The reduction in VAS scores for both groups are shown in Table 1. The total average VAS scores for both groups dropped from 7.7 to 1.8 (a reduction of 5.9) in an average of 5.3 treatments over 3.0 weeks. Within the chronic group, the average reduction in VAS scores was from an initial VAS of 7.5 to 2.2 (a decrease of 5.3 points) in 5.4 treatments over 3.3 weeks. The average reduction in VAS within the acute group was from an initial VAS of 8.1 to 1.1 (a reduction of 7.0 points) in 4.8 treatments over 2.4 weeks. There were no patients that reported an increase in pain. One patient did not report any change. None of the acute cases required any treatment three months post-treatment. Most of the chronic cases required ongoing maintenance treatments at a frequency of one treatment per month. In the chronic group, eight out of 17 (47.1%) patients had undergone previous knee surgery ranging from arthroscopic meniscectomy (n = 6) to total knee arthroplasty (n = 2).
The Cox 8 Table allows for real-time force measurements during treatment (Figure 5). Hand pressure, distraction force, table angle and distraction distances are displayed and recorded in real-time as a visual aid. The force applied along the y-axis during treatment was within 20-40 lbs and table distraction distance was within 16-55mm. The treatment flexion angle ranged between 0[degrees]-9.1[degrees].
The primary clinical diagnoses of the patients in both groups were OA, collateral and cruciate ligament sprains, meniscus tears and sprains, and post-surgical continued knee pain for partial and total knee arthroplasty. In many of the cases there was a combination of these diagnoses.
Retrospective Case Series Findings
Both the acute and chronic knee pain groups in this case series responded well to treatment. Almost all of the patients reported a decrease in pain as measured on the VAS with Cox FDD. Notably, most patients reported immediate relief after their first treatment, that lasted from several hours up to two days. At last follow-up, almost all patients reported better mobility, knee joint strength and stability. The last follow-up was performed at 1 to 3 months after treatment. No adverse reactions were reported by any of the patients.
The reduction in VAS scores, number of treatments and duration of care was similar for both groups. Follow-up treatment was evaluated for both groups. Thirteen of the chronic cases returned for follow-up treatments within four weeks and continued with maintenance treatment every three to four weeks and/or as needed. In reviewing the acute group, no patients returned for further treatment after three months.
Previous Studies of Manual Therapy for OA of the Knee
The current study demonstrates a reduction in pain level and treatment duration that are similar with other studies involving manual therapy, exercise and/or surgery. Van den Dolder and Roberts demonstrated a reduction between -8 to -10 mm versus the control group on 100mm VAS. (12) Treatment consisted of transverse friction to the lateral retinaculum, patellofemoral stretches, and the application of sustained medial glide during repeated flexion and extension of the knee. Maher et al. (13) showed a statistically significant improvement in ROM but no long-term changes in pain levels using passive knee flexion. Treatment involved the patient laying prone with the knee flexed and the distal femur secured to the table with a stabilization belt and the therapist applied a traction force to the knee. Pollard et al. (8) demonstrated a reduction in mean VAS scores from 3.3 to 1.9 in their treatment group. The intervention group received myofascial mobilization and an impulse thrust procedure. Deyle et al. (14,15) demonstrated in two randomised controlled trials, improvement in self-reported pain and function when combining manual therapy with exercise versus exercise alone. The treatment applied was soft tissue mobilization and stretching. Khademi-Kalantari et al. (16) demonstrated significant relief of knee pain with sustained knee joint traction. Finally, Dwyer et al. (17) demonstrated improvement but no statistical improvement between groups when comparing manual and manipulative therapy (joint mobilization, manipulation, and soft tissue treatment) with and without rehabilitation (monitored and/or home program).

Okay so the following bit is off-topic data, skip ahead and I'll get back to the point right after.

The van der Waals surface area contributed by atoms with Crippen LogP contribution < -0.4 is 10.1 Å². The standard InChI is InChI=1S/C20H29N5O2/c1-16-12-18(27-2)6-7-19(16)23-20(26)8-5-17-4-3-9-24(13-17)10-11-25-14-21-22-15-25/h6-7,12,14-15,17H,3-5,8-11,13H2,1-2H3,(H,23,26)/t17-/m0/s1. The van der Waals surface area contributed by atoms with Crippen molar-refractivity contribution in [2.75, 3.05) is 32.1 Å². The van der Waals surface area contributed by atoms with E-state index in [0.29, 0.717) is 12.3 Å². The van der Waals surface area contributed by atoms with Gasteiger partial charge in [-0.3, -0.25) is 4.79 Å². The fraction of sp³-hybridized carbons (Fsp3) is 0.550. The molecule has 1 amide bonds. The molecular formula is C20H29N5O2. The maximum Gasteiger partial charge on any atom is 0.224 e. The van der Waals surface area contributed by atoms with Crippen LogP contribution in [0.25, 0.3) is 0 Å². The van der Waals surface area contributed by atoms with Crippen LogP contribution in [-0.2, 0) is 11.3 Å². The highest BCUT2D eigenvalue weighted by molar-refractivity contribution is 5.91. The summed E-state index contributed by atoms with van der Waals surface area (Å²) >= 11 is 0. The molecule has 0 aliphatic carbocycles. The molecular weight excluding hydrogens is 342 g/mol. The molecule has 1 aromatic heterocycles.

Six weeks of continuous knee joint distraction has also been shown to postpone the need for total knee joint arthroplasty in patients younger than age 65. (18) Furthermore, Van der Woude et al. (18) have shown that knee articular cartilage has the potential to regenerate, in some cases doubling in thickness with continuous knee joint distraction. Interestingly, these outcomes were maintained even at 5 year follow-up. (18) This could help to partially explain the clinical results observed in the current study.